• Preventative Care 
  • Mental health  
  • Diversity in nursing 

A more analytical approach to roles and responsibilities

The roles and responsibilities of nurse leaders are multidimensional. With a more analytical approach, nurse leaders can define clear roles and responsibilities needed to be effective leaders. Nurses should practice to their fullest extent-highlighting their scope of practice. 

A more analytical approach also means:

  • Driving more data
  • Collecting data
  • Verifying data 

Data analytics leads to creating action plans that improve patient outcomes. It also predicts where improvements are needed in nursing education and practice. 

A new style of leadership: Frontline nurses

COVID-19 forever changed healthcare around the world. Frontlines nurses are faced with making difficult decisions every day. There are countless stories of nurses creating innovative ways to care for COVID-19 patients and saving lives. With this exposure, frontline nurses are positioned to create a new style of leadership. They can lead change by creating new and improved processes. 

New challenges of nursing during COVID-19 

There are new challenges of nursing during COVID-19. Frontline nurses must heighten awareness to keep communities protected from further exposure to COVID-19 and future unforeseen circumstances. Other new challenges include:

  • Planning
  • Preparation
  • Reporting
  • Ethics
  • Organizing
  • Leadership roles

Nurses are facing personal challenges too. The nursing profession is already deemed stressful and demanding. COVID-19 has further exposed these challenges. Nurses are reporting:

  • Fear
  • Burnout
  • Anxiety
  • Depression
  • Post-traumatic stress syndrome (PTSD)

Self-care for nurses

Nurse leaders need to place more emphasis on self-care for nurses. Self-care is positively caring for oneself by improving your physical, mental, and spiritual self. Examples of self-care include:

  • Exercising regularly
  • Taking mental health days
  • Finding spiritual connections
  • Creating self-care routines such as regular bubble baths, massages, and meditation 
  • Eating healthy 

There needs to be more improvement and focus on self-care for nurses. The American Nurses Association (ANA) added a fifth provision to their code of ethics highlighting the need for moral respect for oneself and patients. When nurses focus on self-care, it improves:

  • Stress
  • Compassion and empathy
  • Quality of care

Greater say-so in patient care and safety protocol 

COVID-19 positioned frontline nurses to have a greater say-so in patient care and safety protocols. Frontline nurses can shape the future of healthcare by sharing experiences and innovations created during the pandemic. Frontline nurses are in the trenches, and with this direct exposure, they can be leaders in changing:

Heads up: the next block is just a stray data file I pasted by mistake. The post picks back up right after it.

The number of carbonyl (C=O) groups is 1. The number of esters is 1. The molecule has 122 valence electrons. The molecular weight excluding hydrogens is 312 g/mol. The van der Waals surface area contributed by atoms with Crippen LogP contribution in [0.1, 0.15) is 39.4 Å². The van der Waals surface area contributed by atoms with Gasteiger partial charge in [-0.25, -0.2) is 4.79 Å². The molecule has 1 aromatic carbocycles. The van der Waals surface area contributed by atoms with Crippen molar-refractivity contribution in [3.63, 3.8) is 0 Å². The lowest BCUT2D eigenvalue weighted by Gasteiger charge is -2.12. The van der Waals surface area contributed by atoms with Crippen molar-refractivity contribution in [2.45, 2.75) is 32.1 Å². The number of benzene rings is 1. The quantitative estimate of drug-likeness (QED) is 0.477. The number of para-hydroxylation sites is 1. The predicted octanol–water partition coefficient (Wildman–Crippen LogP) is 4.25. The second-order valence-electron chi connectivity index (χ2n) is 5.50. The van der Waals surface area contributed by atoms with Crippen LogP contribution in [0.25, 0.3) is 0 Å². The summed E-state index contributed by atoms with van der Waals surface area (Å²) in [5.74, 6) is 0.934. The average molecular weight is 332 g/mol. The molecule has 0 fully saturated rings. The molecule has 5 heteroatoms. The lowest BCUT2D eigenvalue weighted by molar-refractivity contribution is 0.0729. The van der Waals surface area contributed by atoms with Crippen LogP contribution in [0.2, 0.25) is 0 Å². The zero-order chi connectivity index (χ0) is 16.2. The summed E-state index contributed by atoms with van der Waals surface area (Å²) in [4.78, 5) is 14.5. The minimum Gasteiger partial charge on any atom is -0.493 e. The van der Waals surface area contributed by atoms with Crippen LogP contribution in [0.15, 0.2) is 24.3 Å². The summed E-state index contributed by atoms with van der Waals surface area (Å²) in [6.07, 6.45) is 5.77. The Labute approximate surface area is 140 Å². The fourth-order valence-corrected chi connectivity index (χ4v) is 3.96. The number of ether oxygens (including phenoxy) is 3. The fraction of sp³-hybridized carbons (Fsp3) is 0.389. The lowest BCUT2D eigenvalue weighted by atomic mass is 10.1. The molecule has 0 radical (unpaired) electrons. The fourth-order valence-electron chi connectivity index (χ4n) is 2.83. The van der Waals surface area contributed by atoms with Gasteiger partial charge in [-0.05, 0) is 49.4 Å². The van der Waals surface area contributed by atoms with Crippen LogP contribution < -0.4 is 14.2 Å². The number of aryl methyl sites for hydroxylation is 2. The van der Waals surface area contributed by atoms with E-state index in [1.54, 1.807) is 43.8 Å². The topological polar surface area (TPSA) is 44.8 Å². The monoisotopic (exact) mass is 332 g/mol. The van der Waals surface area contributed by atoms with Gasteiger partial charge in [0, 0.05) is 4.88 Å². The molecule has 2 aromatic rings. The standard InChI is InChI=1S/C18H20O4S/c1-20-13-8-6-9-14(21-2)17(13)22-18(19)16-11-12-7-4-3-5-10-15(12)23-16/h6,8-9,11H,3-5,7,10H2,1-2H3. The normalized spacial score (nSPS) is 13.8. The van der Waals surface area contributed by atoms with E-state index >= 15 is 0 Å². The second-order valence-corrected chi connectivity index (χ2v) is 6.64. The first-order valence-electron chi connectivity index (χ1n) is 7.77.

• Healthcare policies
  • Procedures 
  • Safety protocols 

How nursing education can better instill leadership skills

The goal of the nursing profession is to create a robust and highly-educated nurse force. Nurses should become leaders in nursing innovation and change healthcare by providing cost-efficient and quality care. Nursing education is a path to better instill these leadership skills. 

Nursing education can achieve this by creating competencies in:

  • Leadership
  • Health reform through policies 
  • Evidence-based practice
  • Teamwork and collaborations 
  • Community health
  • Preventative Care 

Despite being ranked the most trusted profession, nurses are undervalued and underutilized. Lack of transparency, top-down leadership, and working in silos have created leaders who make all healthcare decisions. 

To make massive healthcare changes, it must be grassroots — a call to lead on every level of nursing. Nurse leaders and frontline nurses need to include a diverse group of nurses. They need to collectively come together to play an active role in changing healthcare. This can be achieved through:

  • Participating in healthcare policy by changing legislation and regulations 
  • Nursing education
  • Nursing innovation 
  • Technology and product design
  • Entrepreneurship

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Joelle Y. Jean, RN, FNP-BC


Joelle Y. Jean, RN, FNP-BC


Joelle Y. Jean, RN, FNP-BC

Joelle Y. Jean is a Family Nurse Practitioner with over 14 years of nursing and management experience. She obtained her Bachelor of Science in Nursing at New York University and her Master in Nursing at Long Island University. She currently works for CVS Minute Clinic as a Family Nurse Practitioner, and is the volunteer ambassador for the New York region. Joelle lives with her husband, two children, and cat named Zuzu in Queens, NY. She loves to spend quality time with her family and friends and practices yoga.